Seattle apartment residents face recycling challenges due to space restrictions
- According to Seattle Public Utilities, 30 apartment buildings out of 8,000 don't have access to the municipal recycling program.
- Some buildings received exemptions when the city's recycling program began in 2009 due to a lack of space for separate dumpsters.
- The city is willing to work with residents in these buildings to provide alternative solutions for recycling such as scheduled curbside pick-ups.
Recycling regulations for multi-unit buildings vary from city to city and exemptions are common. Storing large quantities of recyclables between pick-ups in buildings can be difficult if adequate space isn't available. Pneumatic tubes are seen as a good solution, but they're expensive to install in existing buildings.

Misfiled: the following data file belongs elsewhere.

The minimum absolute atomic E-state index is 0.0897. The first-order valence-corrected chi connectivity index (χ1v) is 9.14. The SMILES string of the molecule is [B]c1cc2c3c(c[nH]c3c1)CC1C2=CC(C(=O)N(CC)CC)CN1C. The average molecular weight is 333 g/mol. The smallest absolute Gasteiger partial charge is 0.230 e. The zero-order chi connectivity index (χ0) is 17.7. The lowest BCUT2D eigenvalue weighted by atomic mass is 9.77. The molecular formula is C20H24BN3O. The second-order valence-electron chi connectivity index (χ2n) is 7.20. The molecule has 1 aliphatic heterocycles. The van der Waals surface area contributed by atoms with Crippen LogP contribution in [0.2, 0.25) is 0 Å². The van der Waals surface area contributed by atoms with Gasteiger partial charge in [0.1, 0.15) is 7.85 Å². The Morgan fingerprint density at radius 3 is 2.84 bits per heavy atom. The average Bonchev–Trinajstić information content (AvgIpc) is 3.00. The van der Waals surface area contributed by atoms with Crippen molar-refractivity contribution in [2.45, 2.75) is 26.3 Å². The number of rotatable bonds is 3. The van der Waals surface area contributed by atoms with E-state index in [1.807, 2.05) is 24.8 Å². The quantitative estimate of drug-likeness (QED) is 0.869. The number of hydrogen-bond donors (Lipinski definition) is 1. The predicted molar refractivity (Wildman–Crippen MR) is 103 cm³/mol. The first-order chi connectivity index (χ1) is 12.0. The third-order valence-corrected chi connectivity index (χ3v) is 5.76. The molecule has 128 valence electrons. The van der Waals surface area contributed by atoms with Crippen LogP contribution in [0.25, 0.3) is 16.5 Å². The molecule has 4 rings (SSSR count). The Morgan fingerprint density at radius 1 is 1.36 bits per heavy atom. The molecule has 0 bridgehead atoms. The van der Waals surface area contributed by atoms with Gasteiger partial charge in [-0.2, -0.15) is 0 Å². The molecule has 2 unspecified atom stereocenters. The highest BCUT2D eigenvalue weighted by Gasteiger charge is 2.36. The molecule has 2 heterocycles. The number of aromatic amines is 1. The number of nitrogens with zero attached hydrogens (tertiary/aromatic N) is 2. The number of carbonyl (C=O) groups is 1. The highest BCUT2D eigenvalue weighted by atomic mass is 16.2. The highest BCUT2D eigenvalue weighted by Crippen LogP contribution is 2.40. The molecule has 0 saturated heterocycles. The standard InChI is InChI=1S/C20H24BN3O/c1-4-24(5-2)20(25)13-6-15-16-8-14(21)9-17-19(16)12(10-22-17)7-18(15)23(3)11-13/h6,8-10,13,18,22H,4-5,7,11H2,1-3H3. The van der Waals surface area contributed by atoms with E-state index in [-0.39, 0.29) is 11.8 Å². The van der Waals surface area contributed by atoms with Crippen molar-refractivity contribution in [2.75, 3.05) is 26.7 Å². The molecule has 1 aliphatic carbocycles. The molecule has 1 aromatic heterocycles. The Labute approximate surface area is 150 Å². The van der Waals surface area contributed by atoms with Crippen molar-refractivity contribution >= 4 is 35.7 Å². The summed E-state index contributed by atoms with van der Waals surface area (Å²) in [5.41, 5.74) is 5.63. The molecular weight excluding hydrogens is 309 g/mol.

Until last year, the 400,000 residents in New York City Housing Authority buildings didn't have regular access to recycling. The National Resources Defense Council estimated that 1,000 tons of recyclables from these units were being landfilled annually and threatened to sue the city. The Department of Sanitation has promised to install recycling bins in all 334 housing developments by the end of the year.
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